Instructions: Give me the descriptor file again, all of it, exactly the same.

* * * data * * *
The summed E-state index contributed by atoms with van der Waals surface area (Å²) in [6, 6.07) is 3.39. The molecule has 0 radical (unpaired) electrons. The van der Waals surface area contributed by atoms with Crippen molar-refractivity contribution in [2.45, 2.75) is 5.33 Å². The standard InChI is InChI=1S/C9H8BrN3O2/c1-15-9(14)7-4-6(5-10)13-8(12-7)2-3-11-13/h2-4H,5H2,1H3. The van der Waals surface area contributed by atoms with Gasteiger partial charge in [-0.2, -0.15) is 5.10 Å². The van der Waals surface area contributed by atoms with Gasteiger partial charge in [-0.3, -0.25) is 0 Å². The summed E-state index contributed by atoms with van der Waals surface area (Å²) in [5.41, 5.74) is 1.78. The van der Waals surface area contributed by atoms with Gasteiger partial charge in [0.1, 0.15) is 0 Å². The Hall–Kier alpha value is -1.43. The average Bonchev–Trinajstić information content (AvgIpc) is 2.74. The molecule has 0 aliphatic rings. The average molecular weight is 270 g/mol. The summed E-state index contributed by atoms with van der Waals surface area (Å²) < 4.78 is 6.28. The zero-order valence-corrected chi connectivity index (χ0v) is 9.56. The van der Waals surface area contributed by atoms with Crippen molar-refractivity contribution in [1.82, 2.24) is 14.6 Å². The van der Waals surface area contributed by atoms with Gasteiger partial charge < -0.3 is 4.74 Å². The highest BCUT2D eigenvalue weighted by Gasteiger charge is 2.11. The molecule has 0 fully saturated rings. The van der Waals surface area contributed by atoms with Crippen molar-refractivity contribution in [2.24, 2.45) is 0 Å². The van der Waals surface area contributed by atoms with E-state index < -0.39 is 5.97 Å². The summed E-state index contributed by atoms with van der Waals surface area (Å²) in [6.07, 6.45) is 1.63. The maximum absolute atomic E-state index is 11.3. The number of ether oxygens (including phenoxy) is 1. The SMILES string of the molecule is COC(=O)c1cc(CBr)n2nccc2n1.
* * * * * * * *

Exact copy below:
The summed E-state index contributed by atoms with van der Waals surface area (Å²) in [6, 6.07) is 3.39. The molecule has 0 radical (unpaired) electrons. The van der Waals surface area contributed by atoms with Crippen molar-refractivity contribution in [2.45, 2.75) is 5.33 Å². The standard InChI is InChI=1S/C9H8BrN3O2/c1-15-9(14)7-4-6(5-10)13-8(12-7)2-3-11-13/h2-4H,5H2,1H3. The van der Waals surface area contributed by atoms with Gasteiger partial charge in [-0.2, -0.15) is 5.10 Å². The van der Waals surface area contributed by atoms with Gasteiger partial charge in [-0.3, -0.25) is 0 Å². The summed E-state index contributed by atoms with van der Waals surface area (Å²) in [5.41, 5.74) is 1.78. The van der Waals surface area contributed by atoms with Gasteiger partial charge in [0.1, 0.15) is 0 Å². The Hall–Kier alpha value is -1.43. The average Bonchev–Trinajstić information content (AvgIpc) is 2.74. The molecule has 0 aliphatic rings. The average molecular weight is 270 g/mol. The summed E-state index contributed by atoms with van der Waals surface area (Å²) < 4.78 is 6.28. The zero-order valence-corrected chi connectivity index (χ0v) is 9.56. The van der Waals surface area contributed by atoms with Crippen molar-refractivity contribution in [1.82, 2.24) is 14.6 Å². The van der Waals surface area contributed by atoms with Gasteiger partial charge < -0.3 is 4.74 Å². The highest BCUT2D eigenvalue weighted by Gasteiger charge is 2.11. The molecule has 0 fully saturated rings. The van der Waals surface area contributed by atoms with Crippen molar-refractivity contribution in [2.24, 2.45) is 0 Å². The van der Waals surface area contributed by atoms with E-state index < -0.39 is 5.97 Å². The summed E-state index contributed by atoms with van der Waals surface area (Å²) in [6.07, 6.45) is 1.63. The maximum absolute atomic E-state index is 11.3. The number of ether oxygens (including phenoxy) is 1. The SMILES string of the molecule is COC(=O)c1cc(CBr)n2nccc2n1.